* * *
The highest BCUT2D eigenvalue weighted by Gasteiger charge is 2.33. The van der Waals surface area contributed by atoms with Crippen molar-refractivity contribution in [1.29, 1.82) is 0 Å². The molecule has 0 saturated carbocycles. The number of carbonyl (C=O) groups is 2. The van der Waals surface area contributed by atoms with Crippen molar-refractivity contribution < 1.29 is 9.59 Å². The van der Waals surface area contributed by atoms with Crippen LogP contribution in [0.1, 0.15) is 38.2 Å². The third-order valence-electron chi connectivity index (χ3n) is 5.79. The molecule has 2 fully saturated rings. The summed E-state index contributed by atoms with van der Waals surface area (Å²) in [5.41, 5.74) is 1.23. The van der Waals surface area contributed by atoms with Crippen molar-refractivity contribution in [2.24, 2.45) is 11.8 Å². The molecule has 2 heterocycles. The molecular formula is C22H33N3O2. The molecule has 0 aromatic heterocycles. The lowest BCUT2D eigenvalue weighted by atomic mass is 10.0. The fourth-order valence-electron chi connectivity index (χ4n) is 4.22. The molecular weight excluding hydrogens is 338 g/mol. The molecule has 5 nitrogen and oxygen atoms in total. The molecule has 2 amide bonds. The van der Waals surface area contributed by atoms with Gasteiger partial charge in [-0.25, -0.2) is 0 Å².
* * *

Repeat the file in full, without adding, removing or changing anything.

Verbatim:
The highest BCUT2D eigenvalue weighted by Gasteiger charge is 2.33. The van der Waals surface area contributed by atoms with Crippen molar-refractivity contribution in [1.29, 1.82) is 0 Å². The molecule has 0 saturated carbocycles. The number of carbonyl (C=O) groups is 2. The van der Waals surface area contributed by atoms with Crippen molar-refractivity contribution < 1.29 is 9.59 Å². The van der Waals surface area contributed by atoms with Crippen LogP contribution in [0.1, 0.15) is 38.2 Å². The third-order valence-electron chi connectivity index (χ3n) is 5.79. The molecule has 2 fully saturated rings. The summed E-state index contributed by atoms with van der Waals surface area (Å²) in [5.41, 5.74) is 1.23. The van der Waals surface area contributed by atoms with Crippen molar-refractivity contribution in [2.24, 2.45) is 11.8 Å². The molecule has 2 heterocycles. The molecular formula is C22H33N3O2. The molecule has 0 aromatic heterocycles. The lowest BCUT2D eigenvalue weighted by atomic mass is 10.0. The fourth-order valence-electron chi connectivity index (χ4n) is 4.22. The molecular weight excluding hydrogens is 338 g/mol. The molecule has 5 nitrogen and oxygen atoms in total. The molecule has 2 amide bonds. The van der Waals surface area contributed by atoms with Gasteiger partial charge in [-0.25, -0.2) is 0 Å².